Mon 01 March 2010 | -- (permalink)
So the EU ordered Microsoft to give European Windows users a randomized browser-picking screen instead of just railroading everyone into IE by default. Then the site DSL.sk did some digging and found that the ballot wasn't really random at all. Naturally this was perfect ammunition for the anti-Microsoft conspiracy theorists, but a neat post from Rob Weir shows that the non-randomness of the ballot is due more to negligence than mendacity.
What got my geeky heart all aflutter though was learning the right way to randomly shuffle a list of things. Rob links to a Wikipedia article on the Fischer Yates shuffle. A lot of gibberish and formal algorithmic notation later, I still didn't really understand how the shuffle worked. Then they got down to the code examples:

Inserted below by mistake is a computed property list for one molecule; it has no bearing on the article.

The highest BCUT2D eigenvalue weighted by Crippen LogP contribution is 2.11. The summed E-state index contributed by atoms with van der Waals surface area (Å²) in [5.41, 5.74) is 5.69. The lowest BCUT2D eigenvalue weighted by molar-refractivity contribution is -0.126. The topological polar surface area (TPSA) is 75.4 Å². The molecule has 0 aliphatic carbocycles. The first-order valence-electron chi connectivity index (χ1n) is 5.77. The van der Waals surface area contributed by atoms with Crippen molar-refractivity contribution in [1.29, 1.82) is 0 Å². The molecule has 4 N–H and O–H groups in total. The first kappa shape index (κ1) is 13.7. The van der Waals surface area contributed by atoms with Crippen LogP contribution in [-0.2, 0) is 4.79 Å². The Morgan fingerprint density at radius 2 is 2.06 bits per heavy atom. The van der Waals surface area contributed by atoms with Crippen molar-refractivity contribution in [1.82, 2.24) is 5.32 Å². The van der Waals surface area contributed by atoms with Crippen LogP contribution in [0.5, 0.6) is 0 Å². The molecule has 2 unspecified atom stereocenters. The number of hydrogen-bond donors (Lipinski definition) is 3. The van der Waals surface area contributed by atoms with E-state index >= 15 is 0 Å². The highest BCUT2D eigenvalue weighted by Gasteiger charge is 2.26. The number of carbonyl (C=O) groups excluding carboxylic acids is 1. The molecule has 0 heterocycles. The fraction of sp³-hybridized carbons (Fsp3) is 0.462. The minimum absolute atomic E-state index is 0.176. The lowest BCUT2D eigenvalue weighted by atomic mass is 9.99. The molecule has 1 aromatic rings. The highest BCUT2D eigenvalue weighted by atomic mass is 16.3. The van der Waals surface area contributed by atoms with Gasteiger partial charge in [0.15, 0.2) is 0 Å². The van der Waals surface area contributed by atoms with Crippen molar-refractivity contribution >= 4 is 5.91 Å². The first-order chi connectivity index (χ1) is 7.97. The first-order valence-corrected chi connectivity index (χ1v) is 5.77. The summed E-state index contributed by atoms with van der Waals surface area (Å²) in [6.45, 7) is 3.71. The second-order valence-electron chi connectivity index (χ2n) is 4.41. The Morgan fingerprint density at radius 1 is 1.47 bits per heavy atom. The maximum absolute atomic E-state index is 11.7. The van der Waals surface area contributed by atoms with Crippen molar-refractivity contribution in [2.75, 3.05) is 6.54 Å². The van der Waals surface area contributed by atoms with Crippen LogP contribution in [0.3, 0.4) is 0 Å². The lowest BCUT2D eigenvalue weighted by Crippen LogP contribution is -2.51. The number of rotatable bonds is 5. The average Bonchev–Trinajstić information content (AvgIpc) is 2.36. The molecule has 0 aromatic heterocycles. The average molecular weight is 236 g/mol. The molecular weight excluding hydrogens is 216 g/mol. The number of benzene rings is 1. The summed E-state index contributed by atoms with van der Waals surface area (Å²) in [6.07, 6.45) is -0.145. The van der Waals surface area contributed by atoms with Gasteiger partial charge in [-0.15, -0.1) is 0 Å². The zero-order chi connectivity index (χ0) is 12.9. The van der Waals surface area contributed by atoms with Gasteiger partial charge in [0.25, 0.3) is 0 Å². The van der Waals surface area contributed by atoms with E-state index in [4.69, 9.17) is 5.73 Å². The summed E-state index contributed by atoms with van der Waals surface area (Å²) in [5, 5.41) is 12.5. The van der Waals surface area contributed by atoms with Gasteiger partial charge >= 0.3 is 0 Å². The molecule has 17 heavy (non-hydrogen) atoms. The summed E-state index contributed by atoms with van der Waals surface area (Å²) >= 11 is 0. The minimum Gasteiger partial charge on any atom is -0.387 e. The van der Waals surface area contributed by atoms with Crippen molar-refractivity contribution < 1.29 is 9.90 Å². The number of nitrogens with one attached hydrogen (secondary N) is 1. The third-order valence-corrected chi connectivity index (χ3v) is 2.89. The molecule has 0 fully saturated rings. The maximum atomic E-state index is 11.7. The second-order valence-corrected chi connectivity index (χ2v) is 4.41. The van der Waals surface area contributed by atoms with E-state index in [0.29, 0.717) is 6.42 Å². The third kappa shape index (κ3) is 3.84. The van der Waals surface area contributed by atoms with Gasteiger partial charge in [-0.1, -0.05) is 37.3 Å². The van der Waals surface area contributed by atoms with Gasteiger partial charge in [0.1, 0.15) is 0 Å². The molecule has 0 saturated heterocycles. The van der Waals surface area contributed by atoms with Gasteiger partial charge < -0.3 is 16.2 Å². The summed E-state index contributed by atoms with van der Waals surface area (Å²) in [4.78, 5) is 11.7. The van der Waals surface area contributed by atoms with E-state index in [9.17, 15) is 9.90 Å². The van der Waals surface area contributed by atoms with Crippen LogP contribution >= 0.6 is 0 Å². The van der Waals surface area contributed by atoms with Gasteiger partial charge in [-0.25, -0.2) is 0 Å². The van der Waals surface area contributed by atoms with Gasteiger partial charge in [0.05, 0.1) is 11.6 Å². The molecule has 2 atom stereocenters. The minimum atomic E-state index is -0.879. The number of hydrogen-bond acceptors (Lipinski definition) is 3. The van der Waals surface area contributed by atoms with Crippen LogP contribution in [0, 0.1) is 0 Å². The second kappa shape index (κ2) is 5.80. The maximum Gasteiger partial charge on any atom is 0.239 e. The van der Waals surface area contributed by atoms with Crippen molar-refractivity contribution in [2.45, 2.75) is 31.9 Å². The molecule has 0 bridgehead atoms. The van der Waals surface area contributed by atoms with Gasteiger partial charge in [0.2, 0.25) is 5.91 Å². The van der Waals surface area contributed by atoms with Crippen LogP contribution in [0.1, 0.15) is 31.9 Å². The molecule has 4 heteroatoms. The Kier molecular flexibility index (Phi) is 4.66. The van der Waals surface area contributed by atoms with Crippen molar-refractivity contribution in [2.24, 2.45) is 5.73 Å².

from random import randrange def shuffle(items): n = len(items) while n > 1: k = randrange(n) # 0..n-1 n = n - 1 items[k], items[n] = items[n], items[k] return
Perhaps the highest praise I've heard about Python is that it is "executable pseudocode." I'll take that over a formal college textbook notation any day. It makes me wonder why people bother with things like this:
To shuffle an array a of m elements: initialize a such that ∀ i . a[i] ← i for n from m - 1 downto 1 do j ← random (0 .. n) exchange a[j] and a[n]